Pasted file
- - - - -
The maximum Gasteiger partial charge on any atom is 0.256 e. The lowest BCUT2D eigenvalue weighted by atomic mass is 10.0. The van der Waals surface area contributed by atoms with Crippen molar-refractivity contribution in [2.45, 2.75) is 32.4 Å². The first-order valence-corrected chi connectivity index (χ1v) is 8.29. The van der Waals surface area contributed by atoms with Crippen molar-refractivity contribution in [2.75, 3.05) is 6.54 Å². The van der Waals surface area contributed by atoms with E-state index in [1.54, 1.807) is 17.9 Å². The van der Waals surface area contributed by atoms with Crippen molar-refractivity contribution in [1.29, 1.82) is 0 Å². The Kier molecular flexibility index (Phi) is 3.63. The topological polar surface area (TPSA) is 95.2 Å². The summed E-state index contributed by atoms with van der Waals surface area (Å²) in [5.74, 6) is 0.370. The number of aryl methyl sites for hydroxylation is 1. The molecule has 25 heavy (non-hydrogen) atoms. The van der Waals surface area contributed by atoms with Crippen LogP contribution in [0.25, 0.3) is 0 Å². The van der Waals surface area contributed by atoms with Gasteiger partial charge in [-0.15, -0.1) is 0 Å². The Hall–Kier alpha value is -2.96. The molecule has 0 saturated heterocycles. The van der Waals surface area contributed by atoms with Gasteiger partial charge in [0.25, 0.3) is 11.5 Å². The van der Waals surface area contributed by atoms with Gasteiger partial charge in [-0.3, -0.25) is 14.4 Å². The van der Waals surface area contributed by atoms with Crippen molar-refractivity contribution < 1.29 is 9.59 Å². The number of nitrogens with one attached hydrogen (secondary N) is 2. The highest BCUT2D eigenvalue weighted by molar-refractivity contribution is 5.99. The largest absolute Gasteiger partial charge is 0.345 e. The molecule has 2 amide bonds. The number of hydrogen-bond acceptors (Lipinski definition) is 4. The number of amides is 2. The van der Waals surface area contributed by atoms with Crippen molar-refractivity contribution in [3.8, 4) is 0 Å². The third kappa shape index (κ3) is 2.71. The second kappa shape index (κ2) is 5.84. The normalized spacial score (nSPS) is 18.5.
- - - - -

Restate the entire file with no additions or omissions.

The maximum Gasteiger partial charge on any atom is 0.256 e. The lowest BCUT2D eigenvalue weighted by atomic mass is 10.0. The van der Waals surface area contributed by atoms with Crippen molar-refractivity contribution in [2.45, 2.75) is 32.4 Å². The first-order valence-corrected chi connectivity index (χ1v) is 8.29. The van der Waals surface area contributed by atoms with Crippen molar-refractivity contribution in [2.75, 3.05) is 6.54 Å². The van der Waals surface area contributed by atoms with E-state index in [1.54, 1.807) is 17.9 Å². The van der Waals surface area contributed by atoms with Crippen molar-refractivity contribution in [1.29, 1.82) is 0 Å². The Kier molecular flexibility index (Phi) is 3.63. The topological polar surface area (TPSA) is 95.2 Å². The summed E-state index contributed by atoms with van der Waals surface area (Å²) in [5.74, 6) is 0.370. The number of aryl methyl sites for hydroxylation is 1. The molecule has 25 heavy (non-hydrogen) atoms. The van der Waals surface area contributed by atoms with Crippen LogP contribution in [0.25, 0.3) is 0 Å². The van der Waals surface area contributed by atoms with Gasteiger partial charge in [-0.15, -0.1) is 0 Å². The Hall–Kier alpha value is -2.96. The molecule has 0 saturated heterocycles. The van der Waals surface area contributed by atoms with Gasteiger partial charge in [0.25, 0.3) is 11.5 Å². The van der Waals surface area contributed by atoms with Gasteiger partial charge in [-0.3, -0.25) is 14.4 Å². The van der Waals surface area contributed by atoms with Crippen molar-refractivity contribution < 1.29 is 9.59 Å². The number of nitrogens with one attached hydrogen (secondary N) is 2. The highest BCUT2D eigenvalue weighted by molar-refractivity contribution is 5.99. The largest absolute Gasteiger partial charge is 0.345 e. The molecule has 2 amide bonds. The number of hydrogen-bond acceptors (Lipinski definition) is 4. The number of amides is 2. The van der Waals surface area contributed by atoms with Crippen molar-refractivity contribution in [3.8, 4) is 0 Å². The third kappa shape index (κ3) is 2.71. The second kappa shape index (κ2) is 5.84. The normalized spacial score (nSPS) is 18.5.